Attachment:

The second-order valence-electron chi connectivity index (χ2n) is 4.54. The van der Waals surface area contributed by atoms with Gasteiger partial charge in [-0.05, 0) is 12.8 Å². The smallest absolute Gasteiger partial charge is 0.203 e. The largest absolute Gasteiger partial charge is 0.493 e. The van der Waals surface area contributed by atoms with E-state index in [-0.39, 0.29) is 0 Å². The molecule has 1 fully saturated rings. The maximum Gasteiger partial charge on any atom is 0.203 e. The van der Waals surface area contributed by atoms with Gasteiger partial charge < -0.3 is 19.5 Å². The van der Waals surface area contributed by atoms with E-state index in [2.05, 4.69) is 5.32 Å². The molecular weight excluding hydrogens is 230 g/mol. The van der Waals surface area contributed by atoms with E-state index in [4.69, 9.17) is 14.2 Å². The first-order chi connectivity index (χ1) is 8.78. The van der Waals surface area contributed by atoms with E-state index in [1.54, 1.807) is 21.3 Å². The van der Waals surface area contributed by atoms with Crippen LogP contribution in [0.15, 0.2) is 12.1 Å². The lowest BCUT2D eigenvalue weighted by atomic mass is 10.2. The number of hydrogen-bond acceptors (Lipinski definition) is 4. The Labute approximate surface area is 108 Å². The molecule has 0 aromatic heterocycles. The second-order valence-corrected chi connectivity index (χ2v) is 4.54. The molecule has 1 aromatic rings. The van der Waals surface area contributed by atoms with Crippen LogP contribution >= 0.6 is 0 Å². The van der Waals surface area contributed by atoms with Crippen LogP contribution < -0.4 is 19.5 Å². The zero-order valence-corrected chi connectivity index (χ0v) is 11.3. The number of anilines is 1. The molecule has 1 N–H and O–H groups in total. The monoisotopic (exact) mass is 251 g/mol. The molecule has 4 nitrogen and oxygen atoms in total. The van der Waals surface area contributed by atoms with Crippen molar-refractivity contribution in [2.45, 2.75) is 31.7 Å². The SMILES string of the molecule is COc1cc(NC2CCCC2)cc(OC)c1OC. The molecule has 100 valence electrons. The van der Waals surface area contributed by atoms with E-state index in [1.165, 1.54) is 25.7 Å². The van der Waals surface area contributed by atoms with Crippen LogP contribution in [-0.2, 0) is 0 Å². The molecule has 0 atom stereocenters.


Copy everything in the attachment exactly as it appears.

The second-order valence-electron chi connectivity index (χ2n) is 4.54. The van der Waals surface area contributed by atoms with Gasteiger partial charge in [-0.05, 0) is 12.8 Å². The smallest absolute Gasteiger partial charge is 0.203 e. The largest absolute Gasteiger partial charge is 0.493 e. The van der Waals surface area contributed by atoms with E-state index in [-0.39, 0.29) is 0 Å². The molecule has 1 fully saturated rings. The maximum Gasteiger partial charge on any atom is 0.203 e. The van der Waals surface area contributed by atoms with Gasteiger partial charge < -0.3 is 19.5 Å². The van der Waals surface area contributed by atoms with E-state index in [2.05, 4.69) is 5.32 Å². The molecular weight excluding hydrogens is 230 g/mol. The van der Waals surface area contributed by atoms with E-state index in [4.69, 9.17) is 14.2 Å². The first-order chi connectivity index (χ1) is 8.78. The van der Waals surface area contributed by atoms with E-state index in [1.54, 1.807) is 21.3 Å². The van der Waals surface area contributed by atoms with Crippen LogP contribution in [0.15, 0.2) is 12.1 Å². The lowest BCUT2D eigenvalue weighted by atomic mass is 10.2. The number of hydrogen-bond acceptors (Lipinski definition) is 4. The Labute approximate surface area is 108 Å². The molecule has 0 aromatic heterocycles. The second-order valence-corrected chi connectivity index (χ2v) is 4.54. The molecule has 1 aromatic rings. The van der Waals surface area contributed by atoms with Crippen LogP contribution >= 0.6 is 0 Å². The van der Waals surface area contributed by atoms with Crippen LogP contribution < -0.4 is 19.5 Å². The zero-order valence-corrected chi connectivity index (χ0v) is 11.3. The number of anilines is 1. The molecule has 1 N–H and O–H groups in total. The monoisotopic (exact) mass is 251 g/mol. The molecule has 4 nitrogen and oxygen atoms in total. The van der Waals surface area contributed by atoms with Crippen molar-refractivity contribution in [2.45, 2.75) is 31.7 Å². The SMILES string of the molecule is COc1cc(NC2CCCC2)cc(OC)c1OC. The molecule has 100 valence electrons. The van der Waals surface area contributed by atoms with E-state index in [1.165, 1.54) is 25.7 Å². The van der Waals surface area contributed by atoms with Crippen LogP contribution in [-0.2, 0) is 0 Å². The molecule has 0 atom stereocenters.